The main assumption then is that as the EU funds, via the European Financial Stability Facility or via purchases or liquidity injections by the European Central Bank, are applied to simultaneously avoid a default and allow the Euro to strengthen, the problems will not spill over to Spain or Italy.
Please, click here to read this article in pdf format: march-23-2011
Since we last wrote a week ago, nothing of fundamental weight has changed (being this the main reason for our absence).
It’s true, unlike last week, the markets now see the nuclear disaster in Japan contained and, perhaps too, something close to a “managed” transition in the Middle East. Even if it takes a coalition to apply force and even if it is not clear what the main goal is and which country actually leads that coalition. It doesn’t matter. Stocks kept rallying until Monday and credit spreads continued tightening.
However, there is a key assumption behind all this behaviour. As Portuguese and Irish sovereign risk widens, the main assumption that prices seem to be signaling is that there will be no domino effect, should any these countries, and Greece, have to restructure their liabilities. To be honest, these countries are already undertaking a restructuring, although with those liabilities related to the bailout effected by the European Union. Interest rate decreases, term extensions and liquidity lines are all undeniably telling a story of restructuring.
The main assumption then is that as the EU funds, via the European Financial Stability Facility or via purchases or liquidity injections by the European Central Bank, are applied to simultaneously avoid a default and allow the Euro to strengthen, the problems will not spill over to Spain or Italy. If that is the case, we can justify the rally in stocks, the tighter credit spreads, the price of gold and WTI oil above $1,400/oz and $100/bl, respectively.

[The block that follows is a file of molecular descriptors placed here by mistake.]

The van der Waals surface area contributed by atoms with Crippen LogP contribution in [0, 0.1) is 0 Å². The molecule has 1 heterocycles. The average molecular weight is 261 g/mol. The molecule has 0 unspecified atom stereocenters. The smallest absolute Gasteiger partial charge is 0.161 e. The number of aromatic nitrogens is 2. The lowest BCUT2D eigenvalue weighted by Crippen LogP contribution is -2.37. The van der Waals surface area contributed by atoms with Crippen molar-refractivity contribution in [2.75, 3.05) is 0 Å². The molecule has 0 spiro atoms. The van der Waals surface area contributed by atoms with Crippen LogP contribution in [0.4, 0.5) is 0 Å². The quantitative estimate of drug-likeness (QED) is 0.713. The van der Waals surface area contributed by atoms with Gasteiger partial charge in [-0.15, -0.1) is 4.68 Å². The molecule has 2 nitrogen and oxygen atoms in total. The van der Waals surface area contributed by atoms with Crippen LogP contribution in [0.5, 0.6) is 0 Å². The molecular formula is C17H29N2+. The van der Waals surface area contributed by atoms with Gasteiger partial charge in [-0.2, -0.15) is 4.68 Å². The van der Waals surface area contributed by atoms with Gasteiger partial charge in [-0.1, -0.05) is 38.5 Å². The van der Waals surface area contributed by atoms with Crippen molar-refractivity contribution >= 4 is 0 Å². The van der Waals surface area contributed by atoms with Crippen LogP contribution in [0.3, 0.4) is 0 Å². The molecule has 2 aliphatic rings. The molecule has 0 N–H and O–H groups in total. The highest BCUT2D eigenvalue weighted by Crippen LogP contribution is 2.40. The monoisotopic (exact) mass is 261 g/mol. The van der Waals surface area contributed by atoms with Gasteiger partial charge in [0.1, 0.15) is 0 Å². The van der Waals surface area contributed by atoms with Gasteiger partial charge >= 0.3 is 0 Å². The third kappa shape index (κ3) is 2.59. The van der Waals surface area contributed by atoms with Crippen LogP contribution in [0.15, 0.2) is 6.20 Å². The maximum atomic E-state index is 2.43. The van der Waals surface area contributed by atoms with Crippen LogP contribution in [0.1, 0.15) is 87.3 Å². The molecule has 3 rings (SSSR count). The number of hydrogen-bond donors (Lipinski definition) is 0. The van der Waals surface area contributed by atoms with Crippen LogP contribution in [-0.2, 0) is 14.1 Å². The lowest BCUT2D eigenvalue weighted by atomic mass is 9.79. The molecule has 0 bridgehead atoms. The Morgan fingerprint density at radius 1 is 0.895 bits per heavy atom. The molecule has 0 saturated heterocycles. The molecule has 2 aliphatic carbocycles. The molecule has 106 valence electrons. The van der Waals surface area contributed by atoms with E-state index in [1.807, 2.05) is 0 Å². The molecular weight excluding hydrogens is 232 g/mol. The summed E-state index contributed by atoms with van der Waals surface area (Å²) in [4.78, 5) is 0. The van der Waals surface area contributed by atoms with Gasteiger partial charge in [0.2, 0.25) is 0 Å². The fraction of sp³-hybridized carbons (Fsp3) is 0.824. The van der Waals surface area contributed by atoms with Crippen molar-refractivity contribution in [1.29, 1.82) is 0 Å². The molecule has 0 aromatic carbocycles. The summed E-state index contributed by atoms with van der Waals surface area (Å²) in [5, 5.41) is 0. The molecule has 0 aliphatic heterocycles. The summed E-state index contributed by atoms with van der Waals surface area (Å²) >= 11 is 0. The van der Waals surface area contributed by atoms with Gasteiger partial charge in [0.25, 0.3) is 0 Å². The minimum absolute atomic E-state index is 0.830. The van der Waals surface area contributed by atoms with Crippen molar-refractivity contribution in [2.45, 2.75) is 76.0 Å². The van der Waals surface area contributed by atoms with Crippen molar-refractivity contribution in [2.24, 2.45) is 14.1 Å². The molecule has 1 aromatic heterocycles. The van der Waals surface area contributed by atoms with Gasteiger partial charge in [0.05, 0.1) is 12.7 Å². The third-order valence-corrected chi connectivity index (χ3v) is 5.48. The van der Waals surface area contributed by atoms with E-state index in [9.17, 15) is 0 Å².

We will not write about the politics taking place in the background, as the EU negotiations are carried out. Ireland is still fighting to keep whatever trace of sovereignty has left and the symbolic 12.5% corporate tax rate that Brussels wants dead seems to be the last line. Portugal is playing games with the EU and Greece does what it can to show that somewhere down the road, default is avoidable.
The message we want to leave today is this: In order to (a) avoid a domino effect in the EU involving Spain and Italy and (b) remain with a single currency called Euro… whatever final form a debt restructuring is pushed to take, the EU will have to avert by all means a run against any country’s banking system.
The first thing that is crucial here is to send a clear message that there will be a lender of last resort, if there is a run against deposits in a country’s financial system. This goes against Trichet’s notion that it is possible to establish what he called a “separation principle”. The ECB cannot sustainably switch (it has not done so yet, but it has sent the message it will) from fixed rate to variable rate auctions and at the same time raise interest rates, within this fiscal context. In the long term, it cannot even sterilize either (When the ECB offers liquidity at a fixed rate, Banks can take all the liquidity they need, at a fixed price. Effectively, the ECB loses control of its balance sheet. When the ECB offers liquidity at a variable rate, Banks can only bid for the amount offered by the ECB, and the rates are the product of the auction process).
So far, a retreat of 30-50bps in stocks yesterday may be telling us that the market is giving the EU and ECB the benefit of the doubt. If you are a gold bug, you want the ECB to push this inconsistency further, for it would bring the collapse of the monetary union, making room for gold to take over. If the ECB backs off and postpones the “separation”, showing it is there for the banks, then the road up for gold will be a rough one and marked by the next fiscal crisis: That of the US.